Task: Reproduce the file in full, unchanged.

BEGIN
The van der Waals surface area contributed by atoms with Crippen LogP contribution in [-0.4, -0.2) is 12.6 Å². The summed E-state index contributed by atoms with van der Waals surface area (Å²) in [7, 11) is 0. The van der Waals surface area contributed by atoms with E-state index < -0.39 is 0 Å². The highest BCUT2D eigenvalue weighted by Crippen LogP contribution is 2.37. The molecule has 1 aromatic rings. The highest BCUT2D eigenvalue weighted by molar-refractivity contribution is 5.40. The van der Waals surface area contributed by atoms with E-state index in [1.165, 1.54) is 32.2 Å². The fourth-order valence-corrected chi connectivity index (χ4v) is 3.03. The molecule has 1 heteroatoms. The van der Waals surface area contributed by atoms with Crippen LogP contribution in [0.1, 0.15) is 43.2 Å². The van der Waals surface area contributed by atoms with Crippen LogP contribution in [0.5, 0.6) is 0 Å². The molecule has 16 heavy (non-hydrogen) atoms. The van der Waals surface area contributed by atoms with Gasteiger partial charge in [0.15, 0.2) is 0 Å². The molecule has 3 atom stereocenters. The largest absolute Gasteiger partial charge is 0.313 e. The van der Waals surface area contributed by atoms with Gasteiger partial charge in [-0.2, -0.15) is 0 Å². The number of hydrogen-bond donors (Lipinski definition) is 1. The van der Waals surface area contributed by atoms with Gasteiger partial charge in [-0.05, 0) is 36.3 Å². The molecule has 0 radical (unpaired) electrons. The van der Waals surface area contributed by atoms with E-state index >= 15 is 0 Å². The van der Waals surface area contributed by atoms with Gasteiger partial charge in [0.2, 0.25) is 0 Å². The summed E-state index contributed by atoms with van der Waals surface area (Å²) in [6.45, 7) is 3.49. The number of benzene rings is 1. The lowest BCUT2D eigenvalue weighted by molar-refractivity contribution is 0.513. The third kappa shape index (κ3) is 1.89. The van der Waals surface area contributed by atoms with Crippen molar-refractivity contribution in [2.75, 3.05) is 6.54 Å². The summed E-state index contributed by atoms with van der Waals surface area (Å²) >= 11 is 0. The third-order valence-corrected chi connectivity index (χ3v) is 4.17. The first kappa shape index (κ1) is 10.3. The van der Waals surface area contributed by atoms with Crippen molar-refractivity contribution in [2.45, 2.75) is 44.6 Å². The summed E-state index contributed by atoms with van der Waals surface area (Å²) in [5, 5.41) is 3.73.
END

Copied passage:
The van der Waals surface area contributed by atoms with Crippen LogP contribution in [-0.4, -0.2) is 12.6 Å². The summed E-state index contributed by atoms with van der Waals surface area (Å²) in [7, 11) is 0. The van der Waals surface area contributed by atoms with E-state index < -0.39 is 0 Å². The highest BCUT2D eigenvalue weighted by Crippen LogP contribution is 2.37. The molecule has 1 aromatic rings. The highest BCUT2D eigenvalue weighted by molar-refractivity contribution is 5.40. The van der Waals surface area contributed by atoms with E-state index in [1.165, 1.54) is 32.2 Å². The fourth-order valence-corrected chi connectivity index (χ4v) is 3.03. The molecule has 1 heteroatoms. The van der Waals surface area contributed by atoms with Crippen LogP contribution in [0.1, 0.15) is 43.2 Å². The van der Waals surface area contributed by atoms with Crippen LogP contribution in [0.5, 0.6) is 0 Å². The molecule has 16 heavy (non-hydrogen) atoms. The van der Waals surface area contributed by atoms with Gasteiger partial charge in [0.15, 0.2) is 0 Å². The molecule has 3 atom stereocenters. The largest absolute Gasteiger partial charge is 0.313 e. The van der Waals surface area contributed by atoms with Gasteiger partial charge in [-0.2, -0.15) is 0 Å². The number of hydrogen-bond donors (Lipinski definition) is 1. The van der Waals surface area contributed by atoms with Gasteiger partial charge in [-0.05, 0) is 36.3 Å². The molecule has 0 radical (unpaired) electrons. The van der Waals surface area contributed by atoms with E-state index >= 15 is 0 Å². The van der Waals surface area contributed by atoms with Gasteiger partial charge in [0.2, 0.25) is 0 Å². The summed E-state index contributed by atoms with van der Waals surface area (Å²) in [6.45, 7) is 3.49. The number of benzene rings is 1. The lowest BCUT2D eigenvalue weighted by molar-refractivity contribution is 0.513. The third kappa shape index (κ3) is 1.89. The van der Waals surface area contributed by atoms with Crippen molar-refractivity contribution in [2.75, 3.05) is 6.54 Å². The summed E-state index contributed by atoms with van der Waals surface area (Å²) >= 11 is 0. The third-order valence-corrected chi connectivity index (χ3v) is 4.17. The first kappa shape index (κ1) is 10.3. The van der Waals surface area contributed by atoms with Crippen molar-refractivity contribution in [2.45, 2.75) is 44.6 Å². The summed E-state index contributed by atoms with van der Waals surface area (Å²) in [5, 5.41) is 3.73.